“From an energy perspective it’s not necessary to build [Paks 2], and it’s definitely not necessary to build it with the Russians,” says Mr Javor.

He argues the money would be better spent on renewables like solar, from which Hungary already gets 10% of its energy, and improving the electricity grid.

This autumn, the government abruptly ended subsidies for households installing solar panels, because the grid could not cope with the new inputs.

Map showing Paks 1 nuclear plant in Hungary

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The Fidesz government has also made wind power practically impossible, by banning the construction of turbines within 10km (6.2 miles) of a settlement.

“We might arrive at a point where Paks 2 cannot be constructed but there is no alternative,” says Mr Javor. “Then Hungary will have a serious problem with the security of supply.”

The list of complications from the war in Ukraine is long.

Many major components of the plant are supposed to be built in Russia, and transported overland.

The original plan was to bring them through Ukraine and there are no obvious alternative routes.

Several thousand welders are supposed to be employed.

Back in 2014, everyone I asked said Ukrainian welders would be found. And the plant is not simply a Russian one.

Under EU pressure, it is now a hybrid, using Russian hardware and a control system to be built by the Siemens-led, French-German consortium Framatome.

The turbines are supposed to be built by GE Hungary, a subsidiary of US firm General Electric. It is hard to imagine US, German and French engineers working shoulder to shoulder with their Russian comrades, 400 km from the border of a country the Russians shell day and night.

There are other question marks, too. How will Russia supply nuclear fuel? How will Hungary send highly radioactive used fuel elements back to Russia?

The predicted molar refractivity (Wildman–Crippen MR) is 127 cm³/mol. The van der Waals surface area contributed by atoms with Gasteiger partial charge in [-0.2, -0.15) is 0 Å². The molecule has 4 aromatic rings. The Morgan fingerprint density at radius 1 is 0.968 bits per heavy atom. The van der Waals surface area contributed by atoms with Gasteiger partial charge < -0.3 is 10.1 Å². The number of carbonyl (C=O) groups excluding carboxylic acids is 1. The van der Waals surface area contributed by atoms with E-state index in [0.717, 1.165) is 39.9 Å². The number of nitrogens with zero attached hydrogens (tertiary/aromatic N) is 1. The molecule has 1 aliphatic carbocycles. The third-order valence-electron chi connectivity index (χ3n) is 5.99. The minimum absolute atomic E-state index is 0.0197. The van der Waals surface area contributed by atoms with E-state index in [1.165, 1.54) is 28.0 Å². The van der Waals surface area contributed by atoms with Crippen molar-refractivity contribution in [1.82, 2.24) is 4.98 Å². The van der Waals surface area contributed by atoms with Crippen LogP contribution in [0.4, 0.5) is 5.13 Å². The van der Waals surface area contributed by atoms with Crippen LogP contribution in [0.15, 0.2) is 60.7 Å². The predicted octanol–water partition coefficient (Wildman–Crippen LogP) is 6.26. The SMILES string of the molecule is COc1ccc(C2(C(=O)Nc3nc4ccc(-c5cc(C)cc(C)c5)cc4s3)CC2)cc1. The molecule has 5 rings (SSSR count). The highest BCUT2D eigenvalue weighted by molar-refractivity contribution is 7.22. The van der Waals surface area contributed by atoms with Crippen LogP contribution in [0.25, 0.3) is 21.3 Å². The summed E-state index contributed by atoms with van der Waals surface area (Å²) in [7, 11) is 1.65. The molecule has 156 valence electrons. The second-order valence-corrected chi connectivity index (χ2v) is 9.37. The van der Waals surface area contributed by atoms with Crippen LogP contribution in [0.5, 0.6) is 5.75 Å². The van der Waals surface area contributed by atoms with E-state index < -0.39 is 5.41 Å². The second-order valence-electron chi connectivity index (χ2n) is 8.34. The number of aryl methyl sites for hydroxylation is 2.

And will the EU eventually extend sanctions to nuclear technology and employees of Russian state nuclear firm Rosatom?

Nuclear power transformed Paks from a small, sleepy, riverside town into one of the richest in provincial Hungary.

The streets are lined with hairdressers, clothes shops, restaurants and bars – 2,700 people work at Paks 1, with another 7,000 dependent on the plant as sub-contractors.

During construction, Paks 2 is supposed to attract 10,000 more. Smart new blocks of flats are nearly finished for the Russian engineers to be employed here. But, for now, the town is holding its breath.

“To tell the truth, I just don’t know what will happen. I’m not a prophet. I can’t predict when it will be built,” says Janos, from Reactor block 2.

Hungary’s Foreign Minister Peter Szijjarto, who’s in personal charge of the project, recently met Rosatom directors in Istanbul and still speaks confidently of 2030.

While he is optimistic Russia will deliver on its promises, the reluctance of Hungary’s EU partners to work on any Russian energy project because of the war is likely to cause Budapest future headaches.

To hear more about the Paks project, listen to Nick Thorpe’s Assignment on BBC World Service Radio, or Crossing Continents on BBC Radio 4, on 15 December.